by Mariana Gruener
"iView media is a program for making catalogues that help you to organize an finde your files easily; it is designed for photographers, filmmakers or musicians that work with a lot of material.
iView media has the capacity of handling up to 8000 files per catalogue in its regular version. It is very easy to use, you just have to drag the folder or folders to a window that shows its contents, in which the images, files or audios appear either as a list, as icons or one at a time. The images can be seen up to a 2000% and the video or sound files start playing with a single click.
The catalogue keeps a link with the original files without the need of having it stored in the same place as them. By not working directly over the original file , but with a pre-visualization copy instead, the system allows to copy, move or delete images from this window without having to localize them within the hard drive. You can make audio-visuals, contact sheets, print either in low or high resolution, make back-ups in a different folder, CDs or DVDs. You can also write reports about the material.
One of its most interesting possibilities is the capacity to create web galleries without knowing HTML. Each image appears as an icon, that has a link to see it enlarged in another window.
One of the program’s qualities is that it allows to import directly from a digital camera, but has the disadvantage of not being capable to read NEF files, such as the ones generated by Nikon.
It can read the metadata attached to the digital camera files, and it allows to add on more information to facilitate file searching using specific terms by the author of the file or the file organizer.
The program only takes up a space of 3MB in the hard drive and can read, among other types of files, JPG, TIFF, Photoshop, bmp, flash , mp3, AIFF. Quick time movies, Windows’ AVI and DV files. But it cannot read NEF, raw, postscript and PDF files.
There are two versions of iView media, the regular and Pro. The Pro Version has the capacity pf managing 128, 000 images per catalogue and features many more functions, the capability of importing more types of files, make more sophisticated audiovisuals and web galleries with more options than the regular version. This version is intended for its use by production film companies, press agencies or newspapers not really for freelance photographers. However, a large individual photo archive might require such a powerful organizing, search, and presentation tool.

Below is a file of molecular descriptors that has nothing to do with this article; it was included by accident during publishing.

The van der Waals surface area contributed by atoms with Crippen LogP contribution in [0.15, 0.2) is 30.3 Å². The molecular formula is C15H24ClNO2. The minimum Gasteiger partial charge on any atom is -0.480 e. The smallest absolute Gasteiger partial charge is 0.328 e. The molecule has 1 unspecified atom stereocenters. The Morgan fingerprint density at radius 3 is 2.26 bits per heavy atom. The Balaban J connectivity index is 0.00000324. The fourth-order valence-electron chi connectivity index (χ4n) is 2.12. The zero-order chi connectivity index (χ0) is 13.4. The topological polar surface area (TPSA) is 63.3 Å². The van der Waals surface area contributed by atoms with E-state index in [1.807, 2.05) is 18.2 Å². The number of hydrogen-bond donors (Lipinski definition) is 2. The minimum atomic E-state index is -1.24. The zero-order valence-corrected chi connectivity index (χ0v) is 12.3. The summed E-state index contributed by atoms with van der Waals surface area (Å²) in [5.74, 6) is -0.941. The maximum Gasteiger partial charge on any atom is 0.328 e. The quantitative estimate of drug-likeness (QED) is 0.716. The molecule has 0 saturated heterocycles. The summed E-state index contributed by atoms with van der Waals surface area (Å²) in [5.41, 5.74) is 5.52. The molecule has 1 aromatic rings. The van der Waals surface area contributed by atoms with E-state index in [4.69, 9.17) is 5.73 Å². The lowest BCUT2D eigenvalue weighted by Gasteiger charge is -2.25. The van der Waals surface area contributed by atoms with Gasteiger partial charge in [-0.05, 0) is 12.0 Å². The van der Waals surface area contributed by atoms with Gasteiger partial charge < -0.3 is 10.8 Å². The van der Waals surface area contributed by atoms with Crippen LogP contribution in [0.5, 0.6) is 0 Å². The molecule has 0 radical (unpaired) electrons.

The program is featured in English, French and German, you just have to visit www.ivew-multimedia.com and buy it for US$49.00. You download it and the license is sent vie e-mail. The Pro version goes for US$199.00.
Let me tell you about an experience we had. In Pedro Meyer’s studio we had to edit thousands of images of the record he made in the 80’s of the presidential campaign of the Mexican ex-president Miguel de la Madrid.
I had to edit a sample of the project with no less than 300 images to show it to other editors.
I received the folders with hundreds of digitalized images, using iView media, I opened windows and quickly stored them in different folders by just clicking the mouse. I was able to select 300 photos out of 5000. I copied them to a specific folder in which I stored the catalogue, which could be shown as an audio visual and was uploaded to deliver it to another editor, without altering the original folders and images.
What would happen if I should receive a call by an editor or simply I wished to find one of my images at this very moment, but I had no idea where it is stored because I don’t have any kind of a catalogue that can help me to find it among the hundreds or thousands of images I capture every year? The photographer’s tasks also include filing and making back ups and catalogues. A picture that cannot be found is a like a picture that never was taken, and the time we spend looking for it also means that many images will not become a photograph.
Tools such as iView media allow to optimize the creative process of the photographers by helping them to organize a photo archive.